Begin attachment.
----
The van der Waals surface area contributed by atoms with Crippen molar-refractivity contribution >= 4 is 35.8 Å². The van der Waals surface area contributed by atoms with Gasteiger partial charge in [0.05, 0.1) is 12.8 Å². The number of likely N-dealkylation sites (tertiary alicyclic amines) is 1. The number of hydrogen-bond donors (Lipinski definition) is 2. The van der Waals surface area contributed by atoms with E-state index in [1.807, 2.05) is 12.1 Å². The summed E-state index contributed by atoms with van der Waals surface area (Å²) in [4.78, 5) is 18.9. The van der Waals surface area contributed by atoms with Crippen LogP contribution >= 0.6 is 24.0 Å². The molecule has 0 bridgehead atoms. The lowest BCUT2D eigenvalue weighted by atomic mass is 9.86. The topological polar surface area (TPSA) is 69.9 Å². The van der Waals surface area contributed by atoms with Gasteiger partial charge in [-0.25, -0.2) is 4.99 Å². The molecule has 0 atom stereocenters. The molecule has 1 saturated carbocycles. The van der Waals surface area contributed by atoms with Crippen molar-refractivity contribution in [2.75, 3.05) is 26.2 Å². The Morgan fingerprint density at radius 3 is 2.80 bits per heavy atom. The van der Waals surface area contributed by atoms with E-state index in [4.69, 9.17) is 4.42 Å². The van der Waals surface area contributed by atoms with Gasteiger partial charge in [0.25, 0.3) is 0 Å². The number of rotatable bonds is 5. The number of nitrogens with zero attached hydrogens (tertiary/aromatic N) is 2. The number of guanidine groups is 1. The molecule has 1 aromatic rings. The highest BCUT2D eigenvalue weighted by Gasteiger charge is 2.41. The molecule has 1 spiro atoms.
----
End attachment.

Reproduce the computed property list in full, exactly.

The van der Waals surface area contributed by atoms with Crippen molar-refractivity contribution >= 4 is 35.8 Å². The van der Waals surface area contributed by atoms with Gasteiger partial charge in [0.05, 0.1) is 12.8 Å². The number of likely N-dealkylation sites (tertiary alicyclic amines) is 1. The number of hydrogen-bond donors (Lipinski definition) is 2. The van der Waals surface area contributed by atoms with E-state index in [1.807, 2.05) is 12.1 Å². The summed E-state index contributed by atoms with van der Waals surface area (Å²) in [4.78, 5) is 18.9. The van der Waals surface area contributed by atoms with Crippen LogP contribution >= 0.6 is 24.0 Å². The molecule has 0 bridgehead atoms. The lowest BCUT2D eigenvalue weighted by atomic mass is 9.86. The topological polar surface area (TPSA) is 69.9 Å². The van der Waals surface area contributed by atoms with Gasteiger partial charge in [-0.25, -0.2) is 4.99 Å². The molecule has 0 atom stereocenters. The molecule has 1 saturated carbocycles. The van der Waals surface area contributed by atoms with Crippen molar-refractivity contribution in [2.75, 3.05) is 26.2 Å². The Morgan fingerprint density at radius 3 is 2.80 bits per heavy atom. The van der Waals surface area contributed by atoms with E-state index in [4.69, 9.17) is 4.42 Å². The van der Waals surface area contributed by atoms with Gasteiger partial charge in [0.25, 0.3) is 0 Å². The number of rotatable bonds is 5. The number of nitrogens with zero attached hydrogens (tertiary/aromatic N) is 2. The number of guanidine groups is 1. The molecule has 1 aromatic rings. The highest BCUT2D eigenvalue weighted by Gasteiger charge is 2.41. The molecule has 1 spiro atoms.